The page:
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Re: [RFI] AC or DC HVAC Motor Preferred?

To: "doc@kd4e.com" <doc@kd4e.com>, "RFI List" <rfi@contesting.com>
Subject: Re: [RFI] AC or DC HVAC Motor Preferred?
From: "Dale Svetanoff" <svetanoff@earthlink.net>
Reply-to: svetanoff@earthlink.net
Date: Tue, 22 Feb 2011 12:03:02 -0600
List-post: <rfi@contesting.com">mailto:rfi@contesting.com>

That's a good question.  One thing I can tell you:  IF proper engineering
design is implemented, either motor technology could be used and RFI would
be reduced to at least the allowable levels for FCC Part 15 devices (which
probably do not apply to the HVAC units, as they may be classified as
"appliances").  I have even seen variable speed motors and drive systems
that were able to meet aerospace radiated and conducted emission
requirements, but you would not want to pay for that amount of filtering
and emission control.

I am sure you have seen the nightmare postings about the variable speed
drives in clothes washing machines and the like.  The ones that deliver
those high levels of interference were almost totally lacking in emission
control design (as indicated by the postings of those who tried to tame the
racket on their own).  I believe that the drivers for DC brushless motors
may be somewhat "more quiet" than the variable frequency AC drives for AC
motors.  That factor could be attributed to the fact that most of the noise
is in the output side of the driver and therefore contained within the HVAC
unit itself (making for a reasonably small loop area from which to
radiate).  On the other hand, unless extensive line filtering is employed
with variable frequency drives, much of that energy seems to be reflected
back onto the AC power line feeding the system, thus resulting in large
"antennas" to both carry and radiate throughout your home or business.

Good AC line filtering (with "good" meaning 30 to 50 dB of attenuation at
the frequency of interest) is neither low cost nor compact, especially when
currents are on the order of 10 amps or more.  One issue you might
consider: ask the seller of the systems if they have any installed units in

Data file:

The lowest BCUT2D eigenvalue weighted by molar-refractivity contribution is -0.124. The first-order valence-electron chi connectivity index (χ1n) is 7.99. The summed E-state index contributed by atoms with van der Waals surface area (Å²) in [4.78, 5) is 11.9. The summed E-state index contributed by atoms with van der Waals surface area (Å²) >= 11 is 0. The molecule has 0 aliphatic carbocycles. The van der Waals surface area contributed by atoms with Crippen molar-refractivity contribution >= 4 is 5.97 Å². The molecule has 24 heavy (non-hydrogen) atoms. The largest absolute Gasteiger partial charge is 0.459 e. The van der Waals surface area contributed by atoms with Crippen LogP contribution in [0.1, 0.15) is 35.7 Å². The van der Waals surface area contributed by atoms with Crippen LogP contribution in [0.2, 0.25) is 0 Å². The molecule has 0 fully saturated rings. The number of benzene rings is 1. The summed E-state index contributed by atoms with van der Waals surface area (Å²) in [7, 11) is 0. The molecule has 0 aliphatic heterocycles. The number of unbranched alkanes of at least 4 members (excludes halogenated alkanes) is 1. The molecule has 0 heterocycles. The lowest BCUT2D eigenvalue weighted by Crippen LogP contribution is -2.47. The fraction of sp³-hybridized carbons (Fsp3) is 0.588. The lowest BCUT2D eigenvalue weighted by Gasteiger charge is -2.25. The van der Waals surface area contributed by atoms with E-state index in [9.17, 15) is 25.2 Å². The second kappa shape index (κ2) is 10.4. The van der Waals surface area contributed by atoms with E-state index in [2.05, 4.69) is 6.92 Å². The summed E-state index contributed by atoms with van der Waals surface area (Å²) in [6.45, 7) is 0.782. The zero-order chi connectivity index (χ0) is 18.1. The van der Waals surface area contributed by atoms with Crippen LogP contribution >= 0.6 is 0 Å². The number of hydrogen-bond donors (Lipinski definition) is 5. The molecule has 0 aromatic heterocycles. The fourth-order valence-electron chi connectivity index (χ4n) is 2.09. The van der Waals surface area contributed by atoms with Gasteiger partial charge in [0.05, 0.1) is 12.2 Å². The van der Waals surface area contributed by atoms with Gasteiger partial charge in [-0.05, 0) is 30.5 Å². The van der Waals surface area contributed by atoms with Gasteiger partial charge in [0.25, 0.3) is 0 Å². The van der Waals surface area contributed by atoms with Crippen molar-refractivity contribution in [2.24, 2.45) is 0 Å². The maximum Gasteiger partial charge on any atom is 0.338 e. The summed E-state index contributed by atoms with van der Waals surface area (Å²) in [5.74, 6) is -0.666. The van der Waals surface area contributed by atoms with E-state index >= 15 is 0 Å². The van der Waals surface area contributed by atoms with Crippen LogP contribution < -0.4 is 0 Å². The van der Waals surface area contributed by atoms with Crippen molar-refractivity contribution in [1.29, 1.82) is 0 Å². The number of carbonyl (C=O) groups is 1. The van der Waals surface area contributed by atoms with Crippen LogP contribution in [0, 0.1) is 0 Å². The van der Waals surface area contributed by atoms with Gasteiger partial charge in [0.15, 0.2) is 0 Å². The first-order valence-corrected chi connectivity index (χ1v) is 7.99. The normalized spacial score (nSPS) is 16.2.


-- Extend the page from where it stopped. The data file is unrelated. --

your area (you have to decide what constitutes the "local" area - you may
have to think as far as 50 miles or so).  If there are units, get the names
and addresses of those installations, pack along a portable or mobile radio
with suitable antennas for the ham bands of interest, and check them out. 
You might want to ask permission of the owners before you go snooping
around their yards or buildings, but that might be one useful way to get
some feel for what these systems generate in the way of RFI, if any. 
Important:  always keep in mind your station setup: how far are your
antennas located from your house and what is their orientation relative to
the house and its wiring?  An HVAC unit that makes a lot of hash noise when
you hold a radio and antenna 3 feet from it may not be a problem if your
antennas are 50 feet away from the house.

Good luck.  Let us know how it goes.

73, Dale
Sr EMC Engineer   

> [Original Message]
> From: doc@kd4e.com <doc@kd4e.com>
> To: RFI List <rfi@contesting.com>
> Date: 2/22/2011 11:32:58
> Subject: [RFI] AC or DC HVAC Motor Preferred?
> Would I be more likely to avoid RFI with an AC or
> a DC motor in my new HVAC, please?
> They are both variable-speed as that seems to be
> part of the way they get higher SEER ratings.
> -- 
> Thanks! & 73, KD4E
> David Colburn http://kd4e.com
> SE-GA Tailgate - April 9th, 2011
> Have an http://ultrafidian.com day
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